The stage is messy. Wonky picture frames, half-finished sculptures, rolls of paper, empty plastic bottles and newspaper pages litter the floor. A rumpled, grubby looking mattress lies in the middle, and on the mattress, knees pulled up to her chin, staring vacantly into space, sits an equally rumpled girl. This is Rachel, the artist, and this is her studio. The doorbell rings, shattering her reverie; quickly she jumps up, straps a knee support onto her leg, grabs a crutch and prepares to meet her visitor.
It quickly becomes apparent that this dark, oppressive, cluttered studio is Rachel’s universe, a reflection of her tormented soul. The play is trapped inside it, just as Rachel is herself. All of the other characters are merely her satellites, orbiting around her dark gravitational pull. Jovial and bewildered Greg, sitting for his portrait; Brisk, cosmopolitan agent, Ajani; Acidic Shaun – all are clearly deeply involved in some way in Rachel’s story, which appears to be gradually, inexorably, reaching a crisis point. The tension builds as we watch them circle each other in a wary dance, and we wait fearfully for the inevitable explosion. Writer Heather Jeffery is clearly very interested in the role which social media plays in modern life, and explores the ways in which it intrudes and exposes, but that theme never dominates the story to the exclusion of the real subject matter, that of the human condition.
For such a deeply psychological play, the dialogue is refreshingly natural. True, Rachel is rather addicted to pretentious artistic psychobabble; “I like to viscerally excavate my subjects”; but the very fact that Greg pulls her up on this trait shows a laudable self-awareness on the part of the writer. Rebecca Bell, as Rachel, occasionally seems to have trouble with the longer, more ponderous speeches; however, her physicality and her brittle, snappy responses during the more intense conversations effectively convey her suffering. Tom Telford, Lindsey Chaplin and Joey Bartram are equally talented and believable in their respective roles; their characters clearly defined but never overwrought or overstated. Director Niall Phillips plays expertly with pauses and silences, drawing them out just long enough to be uncomfortable, and the actors seem to relish and exploit the awkwardness.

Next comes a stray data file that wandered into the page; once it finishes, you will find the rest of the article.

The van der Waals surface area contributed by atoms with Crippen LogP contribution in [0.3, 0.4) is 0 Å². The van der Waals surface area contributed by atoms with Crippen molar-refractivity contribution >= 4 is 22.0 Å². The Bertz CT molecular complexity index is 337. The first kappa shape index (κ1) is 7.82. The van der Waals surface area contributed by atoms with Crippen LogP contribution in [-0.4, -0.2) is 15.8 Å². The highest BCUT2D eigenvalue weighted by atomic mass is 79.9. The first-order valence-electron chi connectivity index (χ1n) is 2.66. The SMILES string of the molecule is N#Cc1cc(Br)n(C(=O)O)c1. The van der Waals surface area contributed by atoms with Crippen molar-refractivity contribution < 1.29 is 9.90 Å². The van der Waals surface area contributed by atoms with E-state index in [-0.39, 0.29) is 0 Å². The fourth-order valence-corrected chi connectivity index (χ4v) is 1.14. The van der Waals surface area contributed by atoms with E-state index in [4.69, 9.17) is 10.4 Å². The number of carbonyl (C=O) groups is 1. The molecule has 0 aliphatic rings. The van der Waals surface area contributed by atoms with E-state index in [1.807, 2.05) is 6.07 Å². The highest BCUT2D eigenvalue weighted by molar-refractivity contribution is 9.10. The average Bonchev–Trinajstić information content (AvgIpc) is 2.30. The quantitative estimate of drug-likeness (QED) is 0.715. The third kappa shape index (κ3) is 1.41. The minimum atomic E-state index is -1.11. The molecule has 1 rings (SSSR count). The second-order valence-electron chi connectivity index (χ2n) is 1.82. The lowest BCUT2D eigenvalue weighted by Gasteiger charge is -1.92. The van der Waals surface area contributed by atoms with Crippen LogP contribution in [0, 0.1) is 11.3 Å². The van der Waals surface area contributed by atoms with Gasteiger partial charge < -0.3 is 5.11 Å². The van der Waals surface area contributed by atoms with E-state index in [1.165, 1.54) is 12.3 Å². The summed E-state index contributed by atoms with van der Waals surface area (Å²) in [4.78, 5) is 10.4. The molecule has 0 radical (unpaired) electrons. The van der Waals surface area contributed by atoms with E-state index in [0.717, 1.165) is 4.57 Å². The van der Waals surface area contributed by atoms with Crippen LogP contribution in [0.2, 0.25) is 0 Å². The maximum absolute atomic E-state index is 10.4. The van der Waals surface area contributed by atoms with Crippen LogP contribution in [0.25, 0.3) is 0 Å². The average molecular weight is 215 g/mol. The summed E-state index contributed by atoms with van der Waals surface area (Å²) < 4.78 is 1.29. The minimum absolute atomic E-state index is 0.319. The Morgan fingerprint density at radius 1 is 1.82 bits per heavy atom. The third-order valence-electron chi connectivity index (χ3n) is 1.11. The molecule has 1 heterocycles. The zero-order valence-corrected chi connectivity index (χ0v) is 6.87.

The sound effects, crashing electronic chords and frenetic internet beepings, are unfortunately a little trite and unoriginal and do not do justice to the rest of the production. However the lighting, and particularly the set, which unrolls and reveals itself in tandem with the story, are effective and well designed.
Face To Face is a tale of secrets, mistrust, isolation and human frailty. It makes you think and it makes you question, but it is also a surprisingly enjoyable play.
Review by Genni Trickett
Face To Face
A young female artist, recovering from a serious injury, develops a relationship with her sitter. Their shared exploration of deeper themes of artistic endeavour is shattered by the arrival of Shaun who drives a wedge of distrust between them. Is Rachel’s growing belief in a dangerous conspiracy a product of her over active imagination or a very real threat?
Writer : Heather Jeffery
Director : Niall Phillips
Designer : Ellis Higgins
Tuesday 28 April 2015 until 23rd May
Tuesday to Saturday evenings at 8pm
Friday 1st May 2015